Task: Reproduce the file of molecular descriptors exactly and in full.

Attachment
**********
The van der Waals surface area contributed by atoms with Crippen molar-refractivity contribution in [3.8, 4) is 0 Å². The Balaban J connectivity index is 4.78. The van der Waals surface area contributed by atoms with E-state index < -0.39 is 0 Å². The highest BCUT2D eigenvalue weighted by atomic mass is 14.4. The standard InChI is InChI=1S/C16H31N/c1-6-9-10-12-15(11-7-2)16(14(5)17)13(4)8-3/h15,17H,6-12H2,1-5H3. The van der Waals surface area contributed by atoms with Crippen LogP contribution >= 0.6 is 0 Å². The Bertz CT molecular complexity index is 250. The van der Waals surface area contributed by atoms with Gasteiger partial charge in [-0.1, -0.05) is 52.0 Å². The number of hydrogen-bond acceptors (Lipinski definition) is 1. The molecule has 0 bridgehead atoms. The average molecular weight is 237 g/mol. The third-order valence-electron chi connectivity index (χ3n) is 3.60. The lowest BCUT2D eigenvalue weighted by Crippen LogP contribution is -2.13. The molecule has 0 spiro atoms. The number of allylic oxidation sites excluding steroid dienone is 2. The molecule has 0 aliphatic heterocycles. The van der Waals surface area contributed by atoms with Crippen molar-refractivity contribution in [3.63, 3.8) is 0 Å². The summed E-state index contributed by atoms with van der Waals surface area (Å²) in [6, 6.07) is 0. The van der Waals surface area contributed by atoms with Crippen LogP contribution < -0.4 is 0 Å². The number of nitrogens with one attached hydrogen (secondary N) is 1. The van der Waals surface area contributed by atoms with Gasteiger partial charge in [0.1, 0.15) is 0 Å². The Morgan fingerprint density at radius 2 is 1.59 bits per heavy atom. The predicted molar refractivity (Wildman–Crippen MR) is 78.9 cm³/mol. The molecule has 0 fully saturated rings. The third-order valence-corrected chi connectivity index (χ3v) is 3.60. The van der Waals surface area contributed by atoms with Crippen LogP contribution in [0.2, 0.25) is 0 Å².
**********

The van der Waals surface area contributed by atoms with Crippen molar-refractivity contribution in [3.8, 4) is 0 Å². The Balaban J connectivity index is 4.78. The van der Waals surface area contributed by atoms with E-state index < -0.39 is 0 Å². The highest BCUT2D eigenvalue weighted by atomic mass is 14.4. The standard InChI is InChI=1S/C16H31N/c1-6-9-10-12-15(11-7-2)16(14(5)17)13(4)8-3/h15,17H,6-12H2,1-5H3. The van der Waals surface area contributed by atoms with Crippen LogP contribution >= 0.6 is 0 Å². The Bertz CT molecular complexity index is 250. The van der Waals surface area contributed by atoms with Gasteiger partial charge in [-0.1, -0.05) is 52.0 Å². The number of hydrogen-bond acceptors (Lipinski definition) is 1. The molecule has 0 bridgehead atoms. The average molecular weight is 237 g/mol. The third-order valence-electron chi connectivity index (χ3n) is 3.60. The lowest BCUT2D eigenvalue weighted by Crippen LogP contribution is -2.13. The molecule has 0 spiro atoms. The number of allylic oxidation sites excluding steroid dienone is 2. The molecule has 0 aliphatic heterocycles. The van der Waals surface area contributed by atoms with Crippen molar-refractivity contribution in [3.63, 3.8) is 0 Å². The summed E-state index contributed by atoms with van der Waals surface area (Å²) in [6, 6.07) is 0. The van der Waals surface area contributed by atoms with Crippen LogP contribution < -0.4 is 0 Å². The number of nitrogens with one attached hydrogen (secondary N) is 1. The van der Waals surface area contributed by atoms with Gasteiger partial charge in [0.1, 0.15) is 0 Å². The Morgan fingerprint density at radius 2 is 1.59 bits per heavy atom. The predicted molar refractivity (Wildman–Crippen MR) is 78.9 cm³/mol. The molecule has 0 fully saturated rings. The third-order valence-corrected chi connectivity index (χ3v) is 3.60. The van der Waals surface area contributed by atoms with Crippen LogP contribution in [0.2, 0.25) is 0 Å².